Coach Angela checking in.
Lately, I have been attending more social functions. It’s that time of year where folks gather inside and catch up as the temperatures drop. One thing that keeps happening? A well meaning friend gushes, “This is Angela and she owns Fit Club. Her workouts have changed my life.” The compliment is a little overstated, but appreciated. Inevitably, it is met with a reply of, “Oh, yeah. I can’t do all that high intensity stuff.”
So first things first — we offer much more than just high intensity training.
That said, when I first started dipping my toes in high intensity training, I noticed an unfortunate trend. Many of the high intensity training classes out there are actually just really, really fast and incredibly high impact, super intense exercises haphazardly thrown into a mix that deliver an incredible punch.
The problem for me is that many bodies are totally ill-suited to the types of movement and exercises being taught. As a participant, I’d often see students scowling or resting at the sides of the room of these classes. Many of them never returned. Some of them ended up with injuries. Most importantly, few seem to derive any enjoyment or use from such a crazy workout.
Now, some would have written off high intensity training entirely. Instead, I saw that it needed to be done differently. If the group were just a bit smaller, if the coach actually knew what they were working with, and if the exercises could be mapped out in a way to address the specific needs of the group, including modifications for those dealing with joint or spine issues, then we would be onto something magical. Something maybe even ‘life changing.’
When Fit Club first began in my garage in 2014, I sat all the participants down in my dining room and explained to them what was about to happen. I gave them the scientific rationale behind the type of intervals I would be using. I explained that it wasn’t for them to hammer every single rep out with incredible speed, but for them to work within their capacity to achieve the desired result. How each of them would get to their threshold would look different to the casual observer, but at the end they would all feel the same. Yes, spent. Flush. Hot-faced. Clammy. Sounds pretty disgusting, right?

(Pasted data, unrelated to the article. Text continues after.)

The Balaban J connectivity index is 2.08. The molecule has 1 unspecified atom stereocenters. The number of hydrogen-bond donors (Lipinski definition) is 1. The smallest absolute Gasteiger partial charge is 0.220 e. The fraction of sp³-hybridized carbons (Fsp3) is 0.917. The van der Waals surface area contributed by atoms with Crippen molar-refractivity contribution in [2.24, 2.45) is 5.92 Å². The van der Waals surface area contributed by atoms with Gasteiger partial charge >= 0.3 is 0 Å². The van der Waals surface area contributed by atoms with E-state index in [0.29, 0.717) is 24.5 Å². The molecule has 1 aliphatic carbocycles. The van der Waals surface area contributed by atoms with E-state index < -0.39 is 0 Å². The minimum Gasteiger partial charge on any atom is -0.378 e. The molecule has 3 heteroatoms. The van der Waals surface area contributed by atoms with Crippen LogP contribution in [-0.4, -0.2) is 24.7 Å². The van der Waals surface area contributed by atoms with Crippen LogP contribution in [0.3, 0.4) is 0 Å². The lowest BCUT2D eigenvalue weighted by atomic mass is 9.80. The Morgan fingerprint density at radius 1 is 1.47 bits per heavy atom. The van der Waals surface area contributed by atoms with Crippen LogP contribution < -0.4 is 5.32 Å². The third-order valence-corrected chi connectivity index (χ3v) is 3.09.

High intensity training is, indeed, quite uncomfortable. Having done it for over 5 years now as a regular part of my training, I can assure you that it never gets easier. It never feels more comfortable. It’s always flush. Hot-faced. Clammy.
My point here is that every single body is capable of tapping into the metabolic pathway that yields this result. And when we do train this particular pathway, we start to notice that things start to feel pretty fantastic. We breathe easier. Our heart pumps more efficiently. We move with greater power and speed. And yes, that can have the capacity to really transform the way you feel every day and how well you perform in your chosen sport. Even if that sport is just being able to roll around on the floor with the kiddos.
But here’s a little secret that some of the “Oh, yeah. I can’t do all that high intensity stuff,” folks do not realize. You absolutely can.
We have students who are completing their workouts despite a whole host of issues like spondylolisthesis, scoliosis, and herniation of the spine, post-surgery after partial or complete joint replacements, while dealing with chronic joint issues, even when they are pregnant. Granted, in every instance a student is cleared for exercise by a medical professional before we work with them. But the important thing is that everyone isn’t just training an exercise, they are training a metabolic pathway. The how varies from one body to the next, but the result is the same.
Disclaimer: No one here is a medical doctor and the information contained herein should not be taken as medical advice. These are not intended to diagnose, treat, cure or prevent any health problem. Recommendations by Lunges ‘n Lattes and their coaches are not intended to replace the advice of a physician or health professional. Please consult your physician or a health professional before beginning any diet or exercise program.